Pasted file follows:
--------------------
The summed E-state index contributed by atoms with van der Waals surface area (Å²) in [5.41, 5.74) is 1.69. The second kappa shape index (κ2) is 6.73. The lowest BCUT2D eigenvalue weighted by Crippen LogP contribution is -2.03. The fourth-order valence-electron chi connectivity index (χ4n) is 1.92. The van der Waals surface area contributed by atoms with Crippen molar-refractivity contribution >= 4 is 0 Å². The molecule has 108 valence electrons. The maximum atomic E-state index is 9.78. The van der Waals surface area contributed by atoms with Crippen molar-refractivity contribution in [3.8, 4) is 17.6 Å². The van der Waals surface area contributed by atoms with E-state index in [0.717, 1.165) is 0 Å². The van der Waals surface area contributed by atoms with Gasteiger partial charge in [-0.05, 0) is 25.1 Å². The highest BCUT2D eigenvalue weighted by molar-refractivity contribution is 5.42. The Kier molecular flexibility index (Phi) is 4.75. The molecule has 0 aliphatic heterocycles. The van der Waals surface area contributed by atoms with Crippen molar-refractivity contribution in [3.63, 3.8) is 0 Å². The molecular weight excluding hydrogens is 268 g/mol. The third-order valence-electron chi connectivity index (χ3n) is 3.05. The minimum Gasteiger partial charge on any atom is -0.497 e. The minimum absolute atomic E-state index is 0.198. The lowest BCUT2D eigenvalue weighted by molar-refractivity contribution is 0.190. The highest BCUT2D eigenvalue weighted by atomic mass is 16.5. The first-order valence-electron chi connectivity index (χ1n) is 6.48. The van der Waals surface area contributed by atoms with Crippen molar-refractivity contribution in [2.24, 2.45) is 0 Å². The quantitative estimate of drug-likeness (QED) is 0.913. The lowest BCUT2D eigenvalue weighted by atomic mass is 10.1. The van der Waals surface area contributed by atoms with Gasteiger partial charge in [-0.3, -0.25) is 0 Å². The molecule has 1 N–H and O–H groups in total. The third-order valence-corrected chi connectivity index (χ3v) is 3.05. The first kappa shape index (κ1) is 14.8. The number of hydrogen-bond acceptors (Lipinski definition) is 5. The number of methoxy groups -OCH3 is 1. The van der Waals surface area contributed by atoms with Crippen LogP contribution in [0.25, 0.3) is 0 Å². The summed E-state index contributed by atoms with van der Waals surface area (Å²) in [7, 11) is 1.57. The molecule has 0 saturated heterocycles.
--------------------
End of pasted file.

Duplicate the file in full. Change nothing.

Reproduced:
The summed E-state index contributed by atoms with van der Waals surface area (Å²) in [5.41, 5.74) is 1.69. The second kappa shape index (κ2) is 6.73. The lowest BCUT2D eigenvalue weighted by Crippen LogP contribution is -2.03. The fourth-order valence-electron chi connectivity index (χ4n) is 1.92. The van der Waals surface area contributed by atoms with Crippen molar-refractivity contribution >= 4 is 0 Å². The molecule has 108 valence electrons. The maximum atomic E-state index is 9.78. The van der Waals surface area contributed by atoms with Crippen molar-refractivity contribution in [3.8, 4) is 17.6 Å². The van der Waals surface area contributed by atoms with E-state index in [0.717, 1.165) is 0 Å². The van der Waals surface area contributed by atoms with Gasteiger partial charge in [-0.05, 0) is 25.1 Å². The highest BCUT2D eigenvalue weighted by molar-refractivity contribution is 5.42. The Kier molecular flexibility index (Phi) is 4.75. The molecule has 0 aliphatic heterocycles. The van der Waals surface area contributed by atoms with Crippen molar-refractivity contribution in [3.63, 3.8) is 0 Å². The molecular weight excluding hydrogens is 268 g/mol. The third-order valence-electron chi connectivity index (χ3n) is 3.05. The minimum Gasteiger partial charge on any atom is -0.497 e. The minimum absolute atomic E-state index is 0.198. The lowest BCUT2D eigenvalue weighted by molar-refractivity contribution is 0.190. The highest BCUT2D eigenvalue weighted by atomic mass is 16.5. The first-order valence-electron chi connectivity index (χ1n) is 6.48. The van der Waals surface area contributed by atoms with Crippen molar-refractivity contribution in [2.24, 2.45) is 0 Å². The quantitative estimate of drug-likeness (QED) is 0.913. The lowest BCUT2D eigenvalue weighted by atomic mass is 10.1. The van der Waals surface area contributed by atoms with Gasteiger partial charge in [-0.3, -0.25) is 0 Å². The molecule has 1 N–H and O–H groups in total. The third-order valence-corrected chi connectivity index (χ3v) is 3.05. The first kappa shape index (κ1) is 14.8. The number of hydrogen-bond acceptors (Lipinski definition) is 5. The number of methoxy groups -OCH3 is 1. The van der Waals surface area contributed by atoms with Crippen LogP contribution in [0.25, 0.3) is 0 Å². The summed E-state index contributed by atoms with van der Waals surface area (Å²) in [7, 11) is 1.57. The molecule has 0 saturated heterocycles.